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My 3 Favorite Features of the Kindle Paperwhite

Two years ago, my wife bought me an Amazon Kindle for Christmas. Of all the Christmas gifts I’ve received over the years, this is probably the one that has been used the most.

Now called the “Kindle Keyboard”, the model I had was my first foray into the Kindle world, and I really enjoyed it. Over time, like any piece of technology, it started to show its age.

But I plowed on because I use the Kindle for one thing: reading. And it did that extremely well. I always enjoyed reading on my Kindle, whether it was on a plane, in a hotel room, or just in bed before I drift off to sleep.

When Amazon announced the Kindle Paperwhite last year, I was really intrigued, but I didn’t see the necessity. This year, while I didn’t NEED a new Kindle, I decided I wanted one enough to drop the money on one.

The day after Christmas, while going out to buy my wife a brand new Chromebook, I grabbed a Kindle Paperwhite for myself. After using it for a few days/nights now, here’s what I’m loving…

The not-backlit screen

No review about the Paperwhite can begin without discussing the feature that gives it its name. One of the reasons I love the Kindle so much is that my eyes read it like a real book. When you read on a tablet (or a Kindle Fire, for that matter), you’re reading on a backlit LCD screen – like a computer monitor.

At the end of a long day, I don’t want to be staring at a computer monitor. It tires my eyes and gives me a headache, no matter what the brightness. The Kindle screen, with its e-ink, reads like paper. I can read on the thing for hours.

But with the Paperwhite, you have a light. And yet, while it looks like it is backlit, it’s not. The lights are actually built into the side of the screen and somehow shine down onto the “page” – lighting it up like a book lamp, but more evenly and uniformly (I don’t know how it works. It’s science.). The brightness of the screen is impressively adjustable, so I can account for different experiences and different lighting.

At first, I thought it was just a novelty. I switched it on and thought “Cool!”. When I got to bed that night, I reveled in being able to turn off the lamp and read in total darkness like a little kid.

But I found that reading in this way offered a bunch of benefits. Sure, you save a few pennies in electricity, but I discovered that I drift off to sleep much more quickly, because I’m reading in a completely darkened room. For some reason, that allows my body to shut down more quickly, which is a huge bonus for the occasional insomniac in me. My wife even commented last night that she loves it because she doesn’t have to try to get to sleep while my lamp is on, so there’s that too.

“XX minutes left in this chapter”

One of the struggles I have when reading a good book is trying to put it down. I often tell myself “Just one more chapter…” and then stay up another half hour to 45 minutes, regrettably.

The Paperwhite (like the Kindle app) clocks your page turns to determine your reading speed.

When you bring up the menu, at the bottom of the screen, you’ll see a line that tells you how many minutes are left in the chapter based on that reading speed. It’s not there unless you pull it up. Then it disappears out of your sight.

Now I can look, see I have 20 minutes left in this chapter, check the clock, and make a decision. It’s a feature I never would have thought of, but is the second-most-useful feature in the new Paperwhite.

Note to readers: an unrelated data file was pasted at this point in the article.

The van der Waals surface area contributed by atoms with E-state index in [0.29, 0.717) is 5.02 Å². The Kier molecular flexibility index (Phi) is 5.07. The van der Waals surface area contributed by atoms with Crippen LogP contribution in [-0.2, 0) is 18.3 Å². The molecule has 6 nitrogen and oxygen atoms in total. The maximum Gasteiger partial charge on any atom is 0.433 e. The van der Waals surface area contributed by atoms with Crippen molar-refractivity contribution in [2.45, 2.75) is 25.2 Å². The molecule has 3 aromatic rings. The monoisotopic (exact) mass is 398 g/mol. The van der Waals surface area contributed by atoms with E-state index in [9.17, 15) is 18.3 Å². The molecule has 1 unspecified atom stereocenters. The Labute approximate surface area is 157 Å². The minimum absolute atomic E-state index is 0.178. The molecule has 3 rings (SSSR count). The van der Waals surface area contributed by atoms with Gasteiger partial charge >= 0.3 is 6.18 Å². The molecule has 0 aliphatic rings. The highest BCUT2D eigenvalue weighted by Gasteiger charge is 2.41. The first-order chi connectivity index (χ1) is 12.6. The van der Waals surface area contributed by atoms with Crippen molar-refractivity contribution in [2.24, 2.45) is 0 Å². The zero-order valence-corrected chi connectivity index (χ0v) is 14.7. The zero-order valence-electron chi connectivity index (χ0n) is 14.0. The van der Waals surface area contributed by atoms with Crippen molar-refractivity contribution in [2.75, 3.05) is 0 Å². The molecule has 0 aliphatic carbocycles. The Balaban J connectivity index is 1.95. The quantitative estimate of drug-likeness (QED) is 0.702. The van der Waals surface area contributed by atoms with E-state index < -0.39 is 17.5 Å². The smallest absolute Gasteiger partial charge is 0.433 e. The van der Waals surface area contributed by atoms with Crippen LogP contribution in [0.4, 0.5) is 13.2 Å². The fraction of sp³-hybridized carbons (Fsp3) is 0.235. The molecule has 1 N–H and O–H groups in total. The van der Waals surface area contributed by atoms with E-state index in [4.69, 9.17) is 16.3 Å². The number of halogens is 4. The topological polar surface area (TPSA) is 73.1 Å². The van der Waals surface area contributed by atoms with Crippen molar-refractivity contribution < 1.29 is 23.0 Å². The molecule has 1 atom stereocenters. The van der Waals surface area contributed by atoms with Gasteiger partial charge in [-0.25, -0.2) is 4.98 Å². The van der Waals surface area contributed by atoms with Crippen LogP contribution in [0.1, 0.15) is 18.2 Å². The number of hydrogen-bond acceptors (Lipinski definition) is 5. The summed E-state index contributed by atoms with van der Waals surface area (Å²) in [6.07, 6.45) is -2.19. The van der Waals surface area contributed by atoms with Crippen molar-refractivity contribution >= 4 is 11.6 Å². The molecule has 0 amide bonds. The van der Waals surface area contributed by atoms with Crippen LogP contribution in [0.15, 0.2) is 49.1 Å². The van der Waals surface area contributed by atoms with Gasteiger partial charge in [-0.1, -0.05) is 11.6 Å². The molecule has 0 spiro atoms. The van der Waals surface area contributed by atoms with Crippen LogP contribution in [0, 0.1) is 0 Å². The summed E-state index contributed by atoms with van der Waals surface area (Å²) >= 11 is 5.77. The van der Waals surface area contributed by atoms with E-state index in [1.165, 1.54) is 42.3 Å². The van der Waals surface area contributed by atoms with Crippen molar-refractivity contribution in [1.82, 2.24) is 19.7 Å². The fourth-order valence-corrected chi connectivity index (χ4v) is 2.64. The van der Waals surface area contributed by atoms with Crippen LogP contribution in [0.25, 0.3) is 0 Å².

The touchscreen and the interface

Amazon’s goal with the Kindle has always been to eliminate the idea that it’s a device. They want you to get lost in the book you are reading, so they always have aimed to not make things too distracting.

On my old Kindle, there was the big keyboard (I used to take a lot of notes, but I stick to highlights now). Then there was the progress bar. And the “Location 234 out of 5239” line.

The keyboard is gone, and replaced by a very capable touchscreen. Having to only hold the screen itself with a clean body lets me get deeper into the book and less into the device.

All of the bottom screen is customizable, so I have a percentage on one side and the page number on the other. Everything else is the book itself.

But the touchscreen comes in handy even more when you are highlighting or looking up words. Now I can touch a word and a 3-tabbed window pops up, giving me a definition in the dictionary, the opportunity to look up the word in Wikipedia, and the new X-Ray feature.

X-Ray allows you to touch a name and have that character explained to you in the context of a book. Handy if you are reading a complicated book or you forgot who somebody was!

Footnotes, too, have made a change. Before, clicking on a footnote took you to a footnotes page, and you had to hit “Back” to go back to your location in the book. Now, it just brings a pop-up window within the book – a much more natural progression.

There are others…

Other great bonuses include the magnetic case I bought that unlocks/locks the Kindle just by opening/closing it (makes me feel like I am reading a paper book even more), and the Goodreads integration, since I have become more involved with Goodreads in recent months.

But overall, it’s just really well executed all the way around. But should you buy one?

If you’re new to Kindles but you’re confident you’ll like it, absolutely. It’s the best e-reader on the market.

Not sure if you’ll like it? Grab the cheapest Kindle out there for $69. It’s an incredible value and it’ll give you a good idea of what it’ll be like. You can always sell it

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But in my opinion, it doesn’t get better than this. I’m looking forward to spending the next few years with this Kindle and reaping the benefits.

amazon, gadgets, goodreads, kindle, paperwhite